Woodland Art Fair: After career in commercial design, artist returns to her real passion: pastels

rcopley@herald-leader.comAugust 16, 2012 

Pastel artist Anne Kindl, who has had a studio at Artists Attic since November, will be exhibiting her work at this weekend's Woodland Art Fair for the first time.

RICH COPLEY — Lexington Herald-Leader

  • IF YOU GO

    Woodland Art Fair

    What: Exhibit and sale by 200 artists, plus food, entertainment and interactive projects, presented by the Lexington Art League, the Lexington Division of Parks and Recreation and American Founders Bank.

    When: 10 a.m.-6 p.m. Aug. 18, 10 a.m.-5 p.m. Aug. 19.

    Where: Woodland Park, 601 E. High St. The park is bounded by High St. and Kentucky and Clay avenues.

    Admission: Free

    Learn more: (859) 254-7024. Lexingtonartleague.org.

    Meet the Herald-Leader: Visit our booth at the fair to get freebies, meet newspaper personalities, enter to win a prize and more.

Anne Kindl was being practical. She went to Iowa State University and got a bachelor's degree in graphic design. She had aspirations to be an artist but took the sensible path into corporate graphic design.

"At first, everything was done by hand with things like linotype," Kindl says.

Things slowly went to computer- generated imagery, and Kindl has some of the designs from that era in her studio, including sharp, bold promotional images.

But after 23 years in graphic design, Kindl has spent the past three years transitioning to that original passion, a career as a pastel artist.

Wednesday morning, her studio at Artists Attic, on the fourth floor at Victorian Square downtown, was fairly tidy. She had packed up much of her work for her debut appearance at the American Founders Bank Woodland Art Fair this weekend.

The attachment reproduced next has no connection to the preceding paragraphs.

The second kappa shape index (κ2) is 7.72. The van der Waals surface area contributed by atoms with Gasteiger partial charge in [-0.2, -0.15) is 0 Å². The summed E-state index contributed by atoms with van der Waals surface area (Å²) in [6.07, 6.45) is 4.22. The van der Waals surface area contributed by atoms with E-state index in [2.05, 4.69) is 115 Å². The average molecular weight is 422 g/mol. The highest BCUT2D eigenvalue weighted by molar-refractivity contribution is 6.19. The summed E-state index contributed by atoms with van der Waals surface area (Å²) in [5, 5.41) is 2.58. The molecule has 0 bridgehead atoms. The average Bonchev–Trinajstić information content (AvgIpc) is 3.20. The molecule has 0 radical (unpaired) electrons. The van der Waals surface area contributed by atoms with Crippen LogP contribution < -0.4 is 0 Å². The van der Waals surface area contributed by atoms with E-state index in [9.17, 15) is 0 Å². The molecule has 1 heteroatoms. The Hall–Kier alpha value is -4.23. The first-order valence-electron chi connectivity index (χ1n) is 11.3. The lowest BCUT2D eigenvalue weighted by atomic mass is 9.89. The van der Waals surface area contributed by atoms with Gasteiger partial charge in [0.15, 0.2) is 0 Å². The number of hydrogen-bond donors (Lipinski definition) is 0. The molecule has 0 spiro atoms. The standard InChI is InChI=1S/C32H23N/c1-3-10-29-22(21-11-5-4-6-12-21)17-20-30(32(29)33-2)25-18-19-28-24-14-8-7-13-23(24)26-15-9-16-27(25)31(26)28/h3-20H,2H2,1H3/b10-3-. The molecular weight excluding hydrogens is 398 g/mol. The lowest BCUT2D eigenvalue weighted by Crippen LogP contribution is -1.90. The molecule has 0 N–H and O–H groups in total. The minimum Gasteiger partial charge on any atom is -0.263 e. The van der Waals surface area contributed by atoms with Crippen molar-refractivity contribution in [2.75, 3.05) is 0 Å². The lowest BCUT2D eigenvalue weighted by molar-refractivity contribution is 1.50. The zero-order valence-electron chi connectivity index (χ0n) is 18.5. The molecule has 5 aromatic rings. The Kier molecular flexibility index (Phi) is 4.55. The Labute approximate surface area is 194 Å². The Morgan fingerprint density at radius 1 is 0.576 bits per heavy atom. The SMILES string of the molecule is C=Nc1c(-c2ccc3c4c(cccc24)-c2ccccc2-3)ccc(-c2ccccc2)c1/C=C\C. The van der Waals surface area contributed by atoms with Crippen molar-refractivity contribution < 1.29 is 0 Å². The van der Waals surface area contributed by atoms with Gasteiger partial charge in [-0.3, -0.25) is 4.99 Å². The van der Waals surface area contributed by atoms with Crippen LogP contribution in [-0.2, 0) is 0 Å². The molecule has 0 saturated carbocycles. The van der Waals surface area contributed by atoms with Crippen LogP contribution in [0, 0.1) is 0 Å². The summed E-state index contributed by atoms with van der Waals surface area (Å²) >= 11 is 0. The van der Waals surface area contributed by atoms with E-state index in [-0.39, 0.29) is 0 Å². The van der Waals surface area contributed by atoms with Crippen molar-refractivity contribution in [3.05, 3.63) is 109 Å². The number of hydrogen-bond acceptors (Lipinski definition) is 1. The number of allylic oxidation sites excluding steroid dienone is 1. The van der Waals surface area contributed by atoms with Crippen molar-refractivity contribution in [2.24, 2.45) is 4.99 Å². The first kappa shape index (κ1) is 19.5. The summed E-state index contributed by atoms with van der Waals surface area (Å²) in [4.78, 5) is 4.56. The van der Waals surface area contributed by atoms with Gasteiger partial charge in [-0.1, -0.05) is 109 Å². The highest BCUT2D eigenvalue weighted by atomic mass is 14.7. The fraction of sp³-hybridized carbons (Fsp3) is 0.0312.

It's another milestone in a career that has had its highs and lows since Kindl decided to hang out her shingle as an artist. She has enjoyed the patronage of institutions such as hospitals that find her calm work ideal for their settings and galleries in cities such as Atlanta and Rochester, N.Y., that have exhibited her work. As she is gearing up for Woodland, Kindl is thinking ahead to a solo show this fall at Louisville's Brown Hotel.

But she is also excited by the opportunity events such as Woodland present, having exhibited at other shows such as Louisville's famed St. James Court Art Show.

"Being in your hometown is exciting," she says. "It's really a good opportunity to show Lexington all of the different forms of art we have. Shows are a wonderful marketing tool and a great way to get work out there and meet people."

In developing her career, Kindl says, she has enjoyed the camaraderie of Artists Attic, particularly fellow Woodland and pastel artist Marianna McDonald.

As she grows, Kindl says, she is interested in exploring different subjects and finding new inspirations.

"I'll stay on this path until the kids graduate," says Kindl, who has children in seventh and 11th grades. "Then we'll travel and do more shows."

The dream was maybe slightly deferred, but now Kindl is living it.

Rich Copley: (859) 231-3217. Twitter: @copiousnotes. Blog: copiousnotes.bloginky.com

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